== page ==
How to Run A Bake Sale

At some point in your life, I can almost guarantee that you will be presented with the opportunity to do some fundraising for a certain cause. Whether you are asked to do so to help others or decide to do some charity of your own accord, the whole ordeal can be stressful and overwhelming – trust me, I would know. Having become involved in various charities and movements over the summer, mainly the Campaign for Nuclear Disarmament (CND), I have had to do a multitude of fundraising and awareness projects. While I have done many things, by far the easiest and most effective project that I have found is a bake sale. Simple but effective, a bake sale is relatively easy to organise, popular, and most importantly familiar. People are far more likely to spend their money in a familiar setting/ environment than not.

With this being said, here’s an (almost) step by step guide to hosting the perfect bake sale.

First things first, it is important to organise the very basics of your event. Where will your event be? When will it be? Who is your target audience? Who can help you on the day? Why are you doing this fundraising in the first place? There are of course more questions that you could ask yourself and your team, but I believe that the ones above are the most important, and I would make sure that you definitely have these answered before you begin to advertise. Also, I would make sure that you have permission to stay in the place you have chosen, and that you also make these decisions as quickly as possible and in plenty of time to avoid rushing at the last minute.

Once you have the when, where, who, and why sorted, it’s time to create some buzz! Its time to make Facebook pages/ events, tell friends, send emails out (especially if you have a mailing list!), and send out leaflets – whatever your heart desires. I try and do everything electronically in an attempt to save paper, but any way that it is easy for you to promote the event, you should do it - exposure is important in enticing potential customers.  Keep the information you send out simple and easy to understand, but don’t be afraid to get colourful and creative.

Once you have sorted what the public see, it’s time to look at some of the more formal things you need to do behind the scenes. Firstly, it is essential to organise a rota for the day of the event, so that your stall is always being manned, and that people get a chance to have a break or grab some food. If you are part of a group, the other people involved should be your first call for this, but don’t be afraid to reach out to other people and ask for help. For example, I was a planning a CND bake sale and was struggling for volunteers, so asked some of our very own HC Aberdeen girls to volunteer, and they were more than happy to give up an hour of their time to help. As long as you are honest and respectful of what you need from people, most will lend a hand when needed.

Similarly, it is important to set up a money float i.e. an amount of money that is usually in pound coins or similar change that you can give to people as change. I would recommend a float of £20, and remember to take whatever the amount is back out at the end of the day to make sure that you don’t overestimate your profits and mess up your finances.

Now on to the fun bit, the baking! Knowing what you will make, and what others are going to contribute can help alleviate a lot of stress when it comes to the few days before the sale, so make sure to double check with people who intend to bake, and ask what creation they want to bring along. Personally, I like to look online for recipe inspiration, and collect all the recipes I want to attempt into one large word document – making sure to put the recipes in order of what I want to bake first, second, third etc. When compiling this list, I like to think about what needs refrigerated, what needs more time in the oven, and the temperatures that oven needs to be. All of these factors will affect what order you bake in. Finally, it’s important to think about allergens and allergies people may have; as a rule of thumb, I stay clear of nuts in any bake sale (it is honestly so much easier than trying to permeate baked items, trust me!). Also, in most places it is required that you fill out allergen sheets for every item you are selling: within the University of Aberdeen, AUSA provide these when a room/ space is booked for a bake sale, and they have the right to make sure you have filled them out, so make sure you don’t forget them.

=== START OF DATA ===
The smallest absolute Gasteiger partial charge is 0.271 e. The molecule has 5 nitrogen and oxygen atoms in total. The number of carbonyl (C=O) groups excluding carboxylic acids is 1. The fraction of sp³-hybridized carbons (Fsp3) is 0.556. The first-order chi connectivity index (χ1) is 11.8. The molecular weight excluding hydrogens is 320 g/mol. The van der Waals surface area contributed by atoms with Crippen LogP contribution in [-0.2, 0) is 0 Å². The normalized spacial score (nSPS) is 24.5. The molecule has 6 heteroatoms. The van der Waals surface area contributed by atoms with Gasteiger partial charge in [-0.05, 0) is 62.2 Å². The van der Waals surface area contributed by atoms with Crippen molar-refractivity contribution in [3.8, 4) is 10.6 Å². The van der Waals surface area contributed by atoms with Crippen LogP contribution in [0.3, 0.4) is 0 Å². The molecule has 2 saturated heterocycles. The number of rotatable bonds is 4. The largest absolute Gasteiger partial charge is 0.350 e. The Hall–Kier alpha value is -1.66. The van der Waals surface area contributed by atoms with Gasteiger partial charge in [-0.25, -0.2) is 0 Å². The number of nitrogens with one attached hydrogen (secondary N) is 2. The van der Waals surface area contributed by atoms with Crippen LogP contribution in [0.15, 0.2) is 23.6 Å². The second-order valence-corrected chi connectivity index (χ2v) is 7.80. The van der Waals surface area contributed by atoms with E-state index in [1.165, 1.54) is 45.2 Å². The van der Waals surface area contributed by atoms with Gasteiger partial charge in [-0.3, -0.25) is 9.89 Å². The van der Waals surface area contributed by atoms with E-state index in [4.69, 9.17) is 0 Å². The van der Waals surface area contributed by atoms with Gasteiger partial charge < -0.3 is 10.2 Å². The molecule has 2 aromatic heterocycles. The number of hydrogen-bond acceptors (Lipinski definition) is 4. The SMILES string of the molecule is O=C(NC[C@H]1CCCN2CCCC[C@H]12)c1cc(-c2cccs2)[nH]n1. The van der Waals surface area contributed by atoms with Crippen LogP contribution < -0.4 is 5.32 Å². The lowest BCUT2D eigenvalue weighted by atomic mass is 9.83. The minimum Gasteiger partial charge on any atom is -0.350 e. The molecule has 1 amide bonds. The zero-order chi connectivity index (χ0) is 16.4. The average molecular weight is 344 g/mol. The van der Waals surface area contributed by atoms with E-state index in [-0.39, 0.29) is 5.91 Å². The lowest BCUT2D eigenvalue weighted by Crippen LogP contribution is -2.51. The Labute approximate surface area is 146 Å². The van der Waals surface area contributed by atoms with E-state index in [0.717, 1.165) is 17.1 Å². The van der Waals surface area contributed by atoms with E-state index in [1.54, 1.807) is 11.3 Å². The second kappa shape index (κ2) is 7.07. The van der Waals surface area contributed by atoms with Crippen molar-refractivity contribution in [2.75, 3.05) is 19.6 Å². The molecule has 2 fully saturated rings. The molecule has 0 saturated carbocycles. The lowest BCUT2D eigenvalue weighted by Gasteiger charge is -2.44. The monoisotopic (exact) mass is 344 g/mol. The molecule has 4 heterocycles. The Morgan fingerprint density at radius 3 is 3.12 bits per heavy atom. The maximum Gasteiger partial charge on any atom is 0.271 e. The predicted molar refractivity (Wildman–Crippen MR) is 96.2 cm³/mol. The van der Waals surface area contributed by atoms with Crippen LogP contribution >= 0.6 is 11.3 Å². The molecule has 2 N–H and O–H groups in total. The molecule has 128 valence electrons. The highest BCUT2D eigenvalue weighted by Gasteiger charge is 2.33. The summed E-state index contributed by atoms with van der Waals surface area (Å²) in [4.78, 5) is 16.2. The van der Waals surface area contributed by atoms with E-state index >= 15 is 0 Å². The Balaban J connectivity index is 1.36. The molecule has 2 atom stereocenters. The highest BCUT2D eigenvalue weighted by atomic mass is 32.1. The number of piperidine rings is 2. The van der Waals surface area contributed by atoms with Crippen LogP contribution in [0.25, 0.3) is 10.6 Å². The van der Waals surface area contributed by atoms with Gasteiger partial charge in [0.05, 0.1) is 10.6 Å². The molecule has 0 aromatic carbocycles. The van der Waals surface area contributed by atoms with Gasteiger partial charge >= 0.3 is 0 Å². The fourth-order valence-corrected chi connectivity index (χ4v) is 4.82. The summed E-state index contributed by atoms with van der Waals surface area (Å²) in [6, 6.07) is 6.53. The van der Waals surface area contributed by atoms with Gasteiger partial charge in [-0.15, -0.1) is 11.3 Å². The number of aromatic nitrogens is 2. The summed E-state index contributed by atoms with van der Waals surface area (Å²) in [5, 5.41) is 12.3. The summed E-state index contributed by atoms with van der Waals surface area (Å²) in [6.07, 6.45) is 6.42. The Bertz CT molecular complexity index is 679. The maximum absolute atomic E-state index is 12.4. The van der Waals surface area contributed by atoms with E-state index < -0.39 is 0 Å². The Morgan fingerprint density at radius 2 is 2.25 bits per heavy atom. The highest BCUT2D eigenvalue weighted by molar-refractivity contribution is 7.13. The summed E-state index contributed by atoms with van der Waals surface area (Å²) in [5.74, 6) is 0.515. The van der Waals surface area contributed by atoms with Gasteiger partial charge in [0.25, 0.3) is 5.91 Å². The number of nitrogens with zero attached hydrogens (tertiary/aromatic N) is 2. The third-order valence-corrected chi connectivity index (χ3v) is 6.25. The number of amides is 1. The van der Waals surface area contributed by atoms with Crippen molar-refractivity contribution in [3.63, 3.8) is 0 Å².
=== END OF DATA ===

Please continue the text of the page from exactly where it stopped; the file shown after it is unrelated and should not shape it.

The night before, I will always double check with everyone who’s helping on the day, just to make sure that they are all on board and are aware of what’s expected. I also like to pack as much stuff as I can in advance to make the next morning as stress-free as possible. On the day, I think it is really important to enjoy yourself, and not worry too much about what’s expected financially – what will be, will be and if you have prepared well enough you won’t have to worry. Furthermore, it's important in all of this to remember that you are fundraising for a cause you are passionate about, and as long as you get your message across to someone, even just one person, then you have done your job.

Below is a checklist of sorts that I like to follow the morning of a bake sale, to ensure I haven’t forgotten anything. Good luck!


What to Bring on the Day

  • Baked goods
  • tablecloth
  • leaflets (optional)
  • tongs
  • something to wrap the baking in e.g. baking parchment
  • napkins
  • hand sanitiser
  • allergy sheets
  • food for yourself and your helpers
  • the money float
  • copy of the rota


All pictures are Iona’s own.